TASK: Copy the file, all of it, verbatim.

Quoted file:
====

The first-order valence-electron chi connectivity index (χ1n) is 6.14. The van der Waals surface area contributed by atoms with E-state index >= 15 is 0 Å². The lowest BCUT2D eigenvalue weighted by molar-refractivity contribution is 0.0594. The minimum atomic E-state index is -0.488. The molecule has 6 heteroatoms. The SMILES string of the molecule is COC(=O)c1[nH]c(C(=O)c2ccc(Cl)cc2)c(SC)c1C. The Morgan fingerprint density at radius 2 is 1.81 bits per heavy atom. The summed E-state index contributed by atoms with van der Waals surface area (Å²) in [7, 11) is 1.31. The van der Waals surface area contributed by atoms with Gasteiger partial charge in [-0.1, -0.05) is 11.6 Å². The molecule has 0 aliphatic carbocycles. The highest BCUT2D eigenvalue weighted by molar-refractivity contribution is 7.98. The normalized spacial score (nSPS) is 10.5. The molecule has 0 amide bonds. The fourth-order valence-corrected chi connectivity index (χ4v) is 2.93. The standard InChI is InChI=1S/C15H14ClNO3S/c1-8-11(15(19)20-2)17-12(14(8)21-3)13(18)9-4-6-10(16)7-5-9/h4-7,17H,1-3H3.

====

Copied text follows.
The first-order valence-electron chi connectivity index (χ1n) is 6.14. The van der Waals surface area contributed by atoms with E-state index >= 15 is 0 Å². The lowest BCUT2D eigenvalue weighted by molar-refractivity contribution is 0.0594. The minimum atomic E-state index is -0.488. The molecule has 6 heteroatoms. The SMILES string of the molecule is COC(=O)c1[nH]c(C(=O)c2ccc(Cl)cc2)c(SC)c1C. The Morgan fingerprint density at radius 2 is 1.81 bits per heavy atom. The summed E-state index contributed by atoms with van der Waals surface area (Å²) in [7, 11) is 1.31. The van der Waals surface area contributed by atoms with Gasteiger partial charge in [-0.1, -0.05) is 11.6 Å². The molecule has 0 aliphatic carbocycles. The highest BCUT2D eigenvalue weighted by molar-refractivity contribution is 7.98. The normalized spacial score (nSPS) is 10.5. The molecule has 0 amide bonds. The fourth-order valence-corrected chi connectivity index (χ4v) is 2.93. The standard InChI is InChI=1S/C15H14ClNO3S/c1-8-11(15(19)20-2)17-12(14(8)21-3)13(18)9-4-6-10(16)7-5-9/h4-7,17H,1-3H3.